Stars, Stripes, and Social Media

What you can learn from the presidential candidates and their Web strategies.

Getting customers to visit your Web site is much tougher than it used to be. The presidential hopefuls have employed a much broader online strategy than just a plain old site, and their actions point the way toward what businesses should be doing to woo and win potential constituencies.

Rather than expecting a Web site to be a destination all by itself, the candidates are employing what I call the "starfish" approach. A starfish has many legs radiating outward from its central core. It uses its legs to move toward its prey, which it will ultimately devour with one of its stomachs. The analogy should be clear. Social media--blogs, text messaging, video, and social networking--are the legs of your online strategy. Your Web site is the belly of the beast, where you convert visitors into customers.

The candidates, to their credit, have been quick to embrace new social technologies to reach constituents, adding legs to the starfish as new technologies emerge. Here are the innovative ways the candidates are employing some of these tools.

Blogs. Mitt Romney effectively uses his (blog.electromneyin2008.com) to get news out, react to other bloggers, and push his audience to other pieces of the starfish, where they can learn more.

Text messaging. Want a young audience? They're on their cell phones. Barack Obama lets you sign up for regular updates via text, as well as text "health," "education," "Iraq," "jobs," or "reform" to 62262 (Obama) to get specific policy updates. Perfect for settling barroom debates about policy.

Video. Text isn't enough when you're making a personal appeal. Check out John McCain's YouTube channel (youtube.com/johnmccain), where debate highlights, TV spots, and town-hall footage let him connect with viewers. For an even more bleeding-edge example, Ron Paul has a streaming-video site (justin.tv/ronpaul) where his team can broadcast live events. Fans can then edit clips and create personal highlights to share.

Photos. John Edwards uses his Flickr photo-sharing site (flickr.com/photos/forallofus) to provide an inside glimpse of the business of campaigning. Supporters can also upload their own pictures, and Flickr's a great host for images you'll link to on your blog or site.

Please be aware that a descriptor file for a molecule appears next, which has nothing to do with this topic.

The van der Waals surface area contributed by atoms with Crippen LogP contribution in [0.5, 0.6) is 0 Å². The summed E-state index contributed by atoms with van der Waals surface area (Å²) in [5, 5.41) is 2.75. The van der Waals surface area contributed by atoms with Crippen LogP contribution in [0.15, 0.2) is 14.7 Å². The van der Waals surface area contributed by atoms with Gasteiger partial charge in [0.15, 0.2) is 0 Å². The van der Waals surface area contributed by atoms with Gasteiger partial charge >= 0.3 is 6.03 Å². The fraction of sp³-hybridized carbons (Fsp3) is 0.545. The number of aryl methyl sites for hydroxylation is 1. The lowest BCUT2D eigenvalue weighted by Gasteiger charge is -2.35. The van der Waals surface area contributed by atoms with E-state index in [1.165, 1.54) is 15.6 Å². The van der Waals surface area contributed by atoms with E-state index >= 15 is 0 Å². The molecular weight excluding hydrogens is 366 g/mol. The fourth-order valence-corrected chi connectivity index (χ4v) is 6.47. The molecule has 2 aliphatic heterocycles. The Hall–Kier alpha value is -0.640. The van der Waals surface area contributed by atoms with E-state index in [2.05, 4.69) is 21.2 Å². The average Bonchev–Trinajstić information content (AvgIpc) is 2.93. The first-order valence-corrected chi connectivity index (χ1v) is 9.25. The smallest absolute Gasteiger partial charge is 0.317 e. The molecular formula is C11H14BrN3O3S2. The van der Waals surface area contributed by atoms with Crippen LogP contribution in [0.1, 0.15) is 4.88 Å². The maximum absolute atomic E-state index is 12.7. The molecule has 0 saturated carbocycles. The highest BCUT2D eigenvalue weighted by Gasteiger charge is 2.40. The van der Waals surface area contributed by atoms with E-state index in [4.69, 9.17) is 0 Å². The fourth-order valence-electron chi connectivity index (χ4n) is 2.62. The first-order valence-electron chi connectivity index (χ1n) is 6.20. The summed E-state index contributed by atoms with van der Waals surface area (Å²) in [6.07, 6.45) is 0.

Social networking. Facebook, LinkedIn, and MySpace are ideal for connecting constituents with one another and mobilizing support. At press time, Hillary Clinton had 49,347 supporters on Facebook.

Tracking. Candidates use tools such as Google Blog Search and other news sites such as memeorandum.com to track what bloggers and journalists are saying about them. Using the other parts of the starfish, they can talk back and answer claims.

How does the starfish work for business? Let's say you're interested in buying a particular car. Don't you want to see lots of pictures? Video? Hear people talking about it? Know what your social network thinks? Do you want to visit a live event where owners gather? If you talk about a particular car on the Web, wouldn't you like someone to contact you and answer your questions? When a Saturn executive wrote me after I blogged about Saturn's cars, it played a role in my buying an Aura.

Attract people into your sphere, entertain or engage them, and then close the deal. And it's not just sales. These tools, along with microblogs such as Twitter, email, and events networks such as Eventful or Meetup.com, can go a long way toward convincing job candidates, especially college students, to become loyal employees.

There will only be one winner in the presidential derby. But all businesses can win by following the contenders.

Go to fastcompany.com/scoble. for Robert Scoble's exclusive video podcasts and his daily "Best of the Tech Web." For even more Scoble, check out Podtech.net and Scobleizer.com.

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